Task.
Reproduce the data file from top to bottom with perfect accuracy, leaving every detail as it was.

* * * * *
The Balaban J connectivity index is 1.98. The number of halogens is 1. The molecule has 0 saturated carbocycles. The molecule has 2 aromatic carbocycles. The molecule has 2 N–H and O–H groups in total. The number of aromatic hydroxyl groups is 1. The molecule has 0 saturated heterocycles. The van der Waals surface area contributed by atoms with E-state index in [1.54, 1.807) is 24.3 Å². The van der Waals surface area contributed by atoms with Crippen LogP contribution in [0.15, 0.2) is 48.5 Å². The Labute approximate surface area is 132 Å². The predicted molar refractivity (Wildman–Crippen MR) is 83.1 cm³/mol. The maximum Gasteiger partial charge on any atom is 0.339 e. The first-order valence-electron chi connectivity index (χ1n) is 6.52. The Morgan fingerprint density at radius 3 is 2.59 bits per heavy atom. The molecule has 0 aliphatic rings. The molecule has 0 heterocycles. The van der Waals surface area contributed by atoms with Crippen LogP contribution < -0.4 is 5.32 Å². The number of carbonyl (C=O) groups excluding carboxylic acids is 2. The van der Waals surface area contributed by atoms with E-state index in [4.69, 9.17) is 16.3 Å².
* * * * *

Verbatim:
The Balaban J connectivity index is 1.98. The number of halogens is 1. The molecule has 0 saturated carbocycles. The molecule has 2 aromatic carbocycles. The molecule has 2 N–H and O–H groups in total. The number of aromatic hydroxyl groups is 1. The molecule has 0 saturated heterocycles. The van der Waals surface area contributed by atoms with E-state index in [1.54, 1.807) is 24.3 Å². The van der Waals surface area contributed by atoms with Crippen LogP contribution in [0.15, 0.2) is 48.5 Å². The Labute approximate surface area is 132 Å². The predicted molar refractivity (Wildman–Crippen MR) is 83.1 cm³/mol. The maximum Gasteiger partial charge on any atom is 0.339 e. The first-order valence-electron chi connectivity index (χ1n) is 6.52. The Morgan fingerprint density at radius 3 is 2.59 bits per heavy atom. The molecule has 0 aliphatic rings. The molecule has 0 heterocycles. The van der Waals surface area contributed by atoms with Crippen LogP contribution < -0.4 is 5.32 Å². The number of carbonyl (C=O) groups excluding carboxylic acids is 2. The van der Waals surface area contributed by atoms with E-state index in [4.69, 9.17) is 16.3 Å².